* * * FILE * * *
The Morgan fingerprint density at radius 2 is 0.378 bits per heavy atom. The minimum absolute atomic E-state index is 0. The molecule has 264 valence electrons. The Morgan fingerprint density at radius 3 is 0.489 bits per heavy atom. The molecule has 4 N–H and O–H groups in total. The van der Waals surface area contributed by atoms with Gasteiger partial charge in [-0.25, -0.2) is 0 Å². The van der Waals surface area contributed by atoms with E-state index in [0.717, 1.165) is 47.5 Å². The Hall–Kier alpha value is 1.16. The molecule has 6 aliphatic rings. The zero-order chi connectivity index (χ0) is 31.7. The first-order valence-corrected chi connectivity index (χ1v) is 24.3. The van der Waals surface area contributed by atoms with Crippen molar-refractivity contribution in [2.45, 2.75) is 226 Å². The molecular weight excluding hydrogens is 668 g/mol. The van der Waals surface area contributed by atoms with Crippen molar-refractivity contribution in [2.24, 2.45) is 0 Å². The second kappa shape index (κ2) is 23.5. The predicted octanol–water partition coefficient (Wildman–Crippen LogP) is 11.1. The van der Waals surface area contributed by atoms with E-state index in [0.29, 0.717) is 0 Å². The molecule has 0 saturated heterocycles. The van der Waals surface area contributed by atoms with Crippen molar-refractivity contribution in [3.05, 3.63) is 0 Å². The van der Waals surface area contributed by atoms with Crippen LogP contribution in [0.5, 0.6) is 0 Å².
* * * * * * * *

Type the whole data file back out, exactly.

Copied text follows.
The Morgan fingerprint density at radius 2 is 0.378 bits per heavy atom. The minimum absolute atomic E-state index is 0. The molecule has 264 valence electrons. The Morgan fingerprint density at radius 3 is 0.489 bits per heavy atom. The molecule has 4 N–H and O–H groups in total. The van der Waals surface area contributed by atoms with Gasteiger partial charge in [-0.25, -0.2) is 0 Å². The van der Waals surface area contributed by atoms with E-state index in [0.717, 1.165) is 47.5 Å². The Hall–Kier alpha value is 1.16. The molecule has 6 aliphatic rings. The zero-order chi connectivity index (χ0) is 31.7. The first-order valence-corrected chi connectivity index (χ1v) is 24.3. The van der Waals surface area contributed by atoms with Crippen molar-refractivity contribution in [2.45, 2.75) is 226 Å². The molecular weight excluding hydrogens is 668 g/mol. The van der Waals surface area contributed by atoms with Crippen molar-refractivity contribution in [2.24, 2.45) is 0 Å². The second kappa shape index (κ2) is 23.5. The predicted octanol–water partition coefficient (Wildman–Crippen LogP) is 11.1. The van der Waals surface area contributed by atoms with E-state index in [0.29, 0.717) is 0 Å². The molecule has 0 saturated heterocycles. The van der Waals surface area contributed by atoms with Crippen molar-refractivity contribution in [3.05, 3.63) is 0 Å². The van der Waals surface area contributed by atoms with Crippen LogP contribution in [0.5, 0.6) is 0 Å².